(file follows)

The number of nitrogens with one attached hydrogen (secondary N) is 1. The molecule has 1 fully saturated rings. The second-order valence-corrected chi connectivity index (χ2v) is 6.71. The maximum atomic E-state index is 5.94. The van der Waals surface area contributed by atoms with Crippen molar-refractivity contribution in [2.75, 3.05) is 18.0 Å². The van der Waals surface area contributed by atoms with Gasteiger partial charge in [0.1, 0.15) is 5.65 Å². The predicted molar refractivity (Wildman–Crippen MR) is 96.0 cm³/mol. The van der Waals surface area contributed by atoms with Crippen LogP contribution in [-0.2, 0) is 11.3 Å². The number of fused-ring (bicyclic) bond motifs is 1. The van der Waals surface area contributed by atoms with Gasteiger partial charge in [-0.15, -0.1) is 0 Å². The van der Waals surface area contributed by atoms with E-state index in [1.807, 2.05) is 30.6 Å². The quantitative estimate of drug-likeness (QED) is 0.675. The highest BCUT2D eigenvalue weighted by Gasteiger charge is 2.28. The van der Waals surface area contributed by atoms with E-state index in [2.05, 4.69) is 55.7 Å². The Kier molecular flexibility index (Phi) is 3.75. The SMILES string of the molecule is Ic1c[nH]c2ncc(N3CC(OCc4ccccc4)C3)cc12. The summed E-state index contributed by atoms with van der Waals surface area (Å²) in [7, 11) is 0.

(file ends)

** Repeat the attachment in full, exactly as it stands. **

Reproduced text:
The number of nitrogens with one attached hydrogen (secondary N) is 1. The molecule has 1 fully saturated rings. The second-order valence-corrected chi connectivity index (χ2v) is 6.71. The maximum atomic E-state index is 5.94. The van der Waals surface area contributed by atoms with Crippen molar-refractivity contribution in [2.75, 3.05) is 18.0 Å². The van der Waals surface area contributed by atoms with Gasteiger partial charge in [0.1, 0.15) is 5.65 Å². The predicted molar refractivity (Wildman–Crippen MR) is 96.0 cm³/mol. The van der Waals surface area contributed by atoms with Crippen LogP contribution in [-0.2, 0) is 11.3 Å². The number of fused-ring (bicyclic) bond motifs is 1. The van der Waals surface area contributed by atoms with Gasteiger partial charge in [-0.15, -0.1) is 0 Å². The van der Waals surface area contributed by atoms with E-state index in [1.807, 2.05) is 30.6 Å². The quantitative estimate of drug-likeness (QED) is 0.675. The highest BCUT2D eigenvalue weighted by Gasteiger charge is 2.28. The van der Waals surface area contributed by atoms with E-state index in [2.05, 4.69) is 55.7 Å². The Kier molecular flexibility index (Phi) is 3.75. The SMILES string of the molecule is Ic1c[nH]c2ncc(N3CC(OCc4ccccc4)C3)cc12. The summed E-state index contributed by atoms with van der Waals surface area (Å²) in [7, 11) is 0.